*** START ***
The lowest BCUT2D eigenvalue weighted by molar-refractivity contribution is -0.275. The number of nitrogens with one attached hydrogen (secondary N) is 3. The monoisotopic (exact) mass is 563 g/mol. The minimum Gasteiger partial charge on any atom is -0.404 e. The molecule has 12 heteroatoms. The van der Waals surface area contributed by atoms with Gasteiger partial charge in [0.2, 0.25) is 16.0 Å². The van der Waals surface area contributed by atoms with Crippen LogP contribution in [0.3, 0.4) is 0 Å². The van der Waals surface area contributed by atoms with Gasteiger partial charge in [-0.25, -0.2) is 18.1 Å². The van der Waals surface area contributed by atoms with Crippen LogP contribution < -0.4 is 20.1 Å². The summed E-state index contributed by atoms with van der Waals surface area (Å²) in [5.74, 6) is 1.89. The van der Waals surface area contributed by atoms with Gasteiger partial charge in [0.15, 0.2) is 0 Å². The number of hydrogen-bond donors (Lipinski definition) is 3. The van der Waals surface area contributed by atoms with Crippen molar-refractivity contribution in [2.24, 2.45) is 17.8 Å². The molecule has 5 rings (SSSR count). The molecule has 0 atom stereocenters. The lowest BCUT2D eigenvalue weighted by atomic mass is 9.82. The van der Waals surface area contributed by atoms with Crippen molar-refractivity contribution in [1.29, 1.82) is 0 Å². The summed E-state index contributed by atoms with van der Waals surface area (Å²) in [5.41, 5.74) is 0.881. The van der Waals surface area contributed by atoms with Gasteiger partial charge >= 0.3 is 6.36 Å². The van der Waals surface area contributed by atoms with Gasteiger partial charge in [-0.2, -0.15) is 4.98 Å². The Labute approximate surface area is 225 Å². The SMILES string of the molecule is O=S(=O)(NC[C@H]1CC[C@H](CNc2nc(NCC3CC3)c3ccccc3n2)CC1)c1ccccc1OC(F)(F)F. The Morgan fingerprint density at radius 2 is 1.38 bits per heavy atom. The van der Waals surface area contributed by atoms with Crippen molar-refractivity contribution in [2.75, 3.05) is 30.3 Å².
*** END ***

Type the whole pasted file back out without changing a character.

The lowest BCUT2D eigenvalue weighted by molar-refractivity contribution is -0.275. The number of nitrogens with one attached hydrogen (secondary N) is 3. The monoisotopic (exact) mass is 563 g/mol. The minimum Gasteiger partial charge on any atom is -0.404 e. The molecule has 12 heteroatoms. The van der Waals surface area contributed by atoms with Gasteiger partial charge in [0.2, 0.25) is 16.0 Å². The van der Waals surface area contributed by atoms with Crippen LogP contribution in [0.3, 0.4) is 0 Å². The van der Waals surface area contributed by atoms with Gasteiger partial charge in [-0.25, -0.2) is 18.1 Å². The van der Waals surface area contributed by atoms with Crippen LogP contribution < -0.4 is 20.1 Å². The summed E-state index contributed by atoms with van der Waals surface area (Å²) in [5.74, 6) is 1.89. The van der Waals surface area contributed by atoms with Gasteiger partial charge in [0.15, 0.2) is 0 Å². The number of hydrogen-bond donors (Lipinski definition) is 3. The van der Waals surface area contributed by atoms with Crippen molar-refractivity contribution in [2.24, 2.45) is 17.8 Å². The molecule has 5 rings (SSSR count). The molecule has 0 atom stereocenters. The lowest BCUT2D eigenvalue weighted by atomic mass is 9.82. The van der Waals surface area contributed by atoms with Crippen molar-refractivity contribution in [1.29, 1.82) is 0 Å². The summed E-state index contributed by atoms with van der Waals surface area (Å²) in [5.41, 5.74) is 0.881. The van der Waals surface area contributed by atoms with Gasteiger partial charge >= 0.3 is 6.36 Å². The van der Waals surface area contributed by atoms with Gasteiger partial charge in [-0.2, -0.15) is 4.98 Å². The Labute approximate surface area is 225 Å². The SMILES string of the molecule is O=S(=O)(NC[C@H]1CC[C@H](CNc2nc(NCC3CC3)c3ccccc3n2)CC1)c1ccccc1OC(F)(F)F. The Morgan fingerprint density at radius 2 is 1.38 bits per heavy atom. The van der Waals surface area contributed by atoms with Crippen molar-refractivity contribution in [2.75, 3.05) is 30.3 Å².